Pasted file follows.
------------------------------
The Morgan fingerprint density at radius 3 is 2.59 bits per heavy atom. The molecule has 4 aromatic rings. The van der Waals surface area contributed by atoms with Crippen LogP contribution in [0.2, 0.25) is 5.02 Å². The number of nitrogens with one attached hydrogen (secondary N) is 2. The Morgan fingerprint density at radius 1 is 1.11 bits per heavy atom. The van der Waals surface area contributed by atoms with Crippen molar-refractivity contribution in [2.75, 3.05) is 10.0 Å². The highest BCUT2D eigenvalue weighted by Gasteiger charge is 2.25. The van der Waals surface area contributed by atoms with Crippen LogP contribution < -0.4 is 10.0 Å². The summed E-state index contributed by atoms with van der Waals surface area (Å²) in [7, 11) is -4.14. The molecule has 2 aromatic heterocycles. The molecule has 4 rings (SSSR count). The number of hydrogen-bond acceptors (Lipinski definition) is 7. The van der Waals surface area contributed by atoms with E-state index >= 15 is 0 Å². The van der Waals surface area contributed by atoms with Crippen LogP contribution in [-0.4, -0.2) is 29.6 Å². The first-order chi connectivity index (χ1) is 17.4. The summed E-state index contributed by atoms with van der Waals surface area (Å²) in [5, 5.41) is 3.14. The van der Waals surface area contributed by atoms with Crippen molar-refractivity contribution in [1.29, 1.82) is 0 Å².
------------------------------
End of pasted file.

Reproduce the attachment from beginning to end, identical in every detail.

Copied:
The Morgan fingerprint density at radius 3 is 2.59 bits per heavy atom. The molecule has 4 aromatic rings. The van der Waals surface area contributed by atoms with Crippen LogP contribution in [0.2, 0.25) is 5.02 Å². The number of nitrogens with one attached hydrogen (secondary N) is 2. The Morgan fingerprint density at radius 1 is 1.11 bits per heavy atom. The van der Waals surface area contributed by atoms with Crippen molar-refractivity contribution in [2.75, 3.05) is 10.0 Å². The highest BCUT2D eigenvalue weighted by Gasteiger charge is 2.25. The van der Waals surface area contributed by atoms with Crippen LogP contribution < -0.4 is 10.0 Å². The summed E-state index contributed by atoms with van der Waals surface area (Å²) in [7, 11) is -4.14. The molecule has 2 aromatic heterocycles. The molecule has 4 rings (SSSR count). The number of hydrogen-bond acceptors (Lipinski definition) is 7. The van der Waals surface area contributed by atoms with E-state index >= 15 is 0 Å². The van der Waals surface area contributed by atoms with Crippen LogP contribution in [-0.4, -0.2) is 29.6 Å². The first-order chi connectivity index (χ1) is 17.4. The summed E-state index contributed by atoms with van der Waals surface area (Å²) in [5, 5.41) is 3.14. The van der Waals surface area contributed by atoms with Crippen molar-refractivity contribution in [1.29, 1.82) is 0 Å².